Roche Drug T-DM1 Outdoes Herceptin With Chemotherapy
By Rob Waters - Oct 8, 2010 3:02 PM ET Tweet (1)LinkedIn Share
Roche Holding AG said its two-drug treatment combining an anticancer agent with Herceptin, the company’s $5.27-billion breast cancer drug, was about as effective as, and caused fewer side effects than, Herceptin with chemotherapy.
The results, presented at the European Society for Medical Oncology meeting in Milan, were the first to measure the effectiveness of Roche’s experimental drug called trastuzumab- DM1 as an initial therapy in patients with a particular subtype of breast cancer. T-DM1 is a member of a new class of experimental drugs called antibody-drug conjugates that combine antibodies and anticancer drugs.
If these medicines prove effective, they may enable doctors to avoid using a toxic chemotherapy drug that circulates throughout the body, said Krysta Pellegrino, a spokeswoman for Roche’s Genentech unit. T-DM1 is being developed by Basel, Switzerland-based Roche, the world’s biggest maker of cancer treatments, with Waltham, Massachusetts-based Immunogen Inc.
“This points to the promise of antibody-drug conjugates,” Pellegrino said in a telephone interview today from Genentech’s headquarters in South San Francisco. “This is targeted delivery, compared to the systemic exposure of chemotherapy.”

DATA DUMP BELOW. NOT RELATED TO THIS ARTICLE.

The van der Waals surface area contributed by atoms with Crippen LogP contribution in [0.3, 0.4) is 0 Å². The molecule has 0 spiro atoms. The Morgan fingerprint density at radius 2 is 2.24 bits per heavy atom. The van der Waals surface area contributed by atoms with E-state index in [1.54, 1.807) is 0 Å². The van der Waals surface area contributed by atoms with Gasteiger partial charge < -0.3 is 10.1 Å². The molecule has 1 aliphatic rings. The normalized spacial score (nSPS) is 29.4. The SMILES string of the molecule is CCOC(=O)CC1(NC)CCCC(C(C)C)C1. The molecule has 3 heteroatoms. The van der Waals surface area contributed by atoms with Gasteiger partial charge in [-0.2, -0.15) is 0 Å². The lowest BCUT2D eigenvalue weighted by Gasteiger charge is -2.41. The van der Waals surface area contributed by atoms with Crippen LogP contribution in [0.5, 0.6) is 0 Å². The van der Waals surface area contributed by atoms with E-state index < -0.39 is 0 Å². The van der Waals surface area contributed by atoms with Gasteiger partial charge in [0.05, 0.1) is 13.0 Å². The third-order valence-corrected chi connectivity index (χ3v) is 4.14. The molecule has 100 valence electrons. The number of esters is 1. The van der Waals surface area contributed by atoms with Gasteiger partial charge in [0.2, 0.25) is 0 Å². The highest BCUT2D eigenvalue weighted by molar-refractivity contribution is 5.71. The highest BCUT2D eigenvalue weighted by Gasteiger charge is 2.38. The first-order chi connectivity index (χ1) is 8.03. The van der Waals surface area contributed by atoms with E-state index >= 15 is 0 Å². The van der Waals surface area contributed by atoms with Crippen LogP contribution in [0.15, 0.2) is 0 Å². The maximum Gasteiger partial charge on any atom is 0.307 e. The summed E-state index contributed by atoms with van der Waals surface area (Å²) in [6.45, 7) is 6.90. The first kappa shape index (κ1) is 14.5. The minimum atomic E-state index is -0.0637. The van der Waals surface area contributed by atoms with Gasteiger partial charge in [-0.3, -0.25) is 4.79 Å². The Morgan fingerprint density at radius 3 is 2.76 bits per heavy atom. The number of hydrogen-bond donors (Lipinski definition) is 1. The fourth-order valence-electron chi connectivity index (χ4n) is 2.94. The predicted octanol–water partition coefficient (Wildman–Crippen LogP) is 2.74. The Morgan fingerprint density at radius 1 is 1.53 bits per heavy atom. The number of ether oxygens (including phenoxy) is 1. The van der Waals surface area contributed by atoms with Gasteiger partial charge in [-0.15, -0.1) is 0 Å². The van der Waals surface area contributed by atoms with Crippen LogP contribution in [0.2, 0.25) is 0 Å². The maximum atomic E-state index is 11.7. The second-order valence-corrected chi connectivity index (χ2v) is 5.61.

In T-DM1, trastuzumab, the active ingredient in Herceptin, binds with cancer cells to deliver a cancer-killing agent directly to the target, Pellegrino said.
Roche closed unchanged today at 139.1 Swiss francs in Zurich trading, and has declined 17 percent in 12 months.
In the study, 137 women with a genetic subtype of breast cancer known as HER2-positive were treated with the standard therapy of Herceptin plus chemotherapy or with T-DM1.
After six months, 48 percent of women treated with T-DM1 had their tumors shrink compared with 41 percent of those taking the combination of Herceptin and Taxotere, a chemotherapy drug sold by Paris-based Sanofi-Aventis SA. Among the women taking the standard therapy, 75 percent had side effects of grade 3 or higher on a 5-point scale, compared with 37 percent of those getting T-DM1, according to the research. C
U.S. approval for T-DM1 may be delayed until about mid- 2012, Roche said in a statement on Aug. 27. Another company, Seattle Genetics Inc. of Bothell, Washington, is also developing antibody-drug conjugates, including one for lymphoma.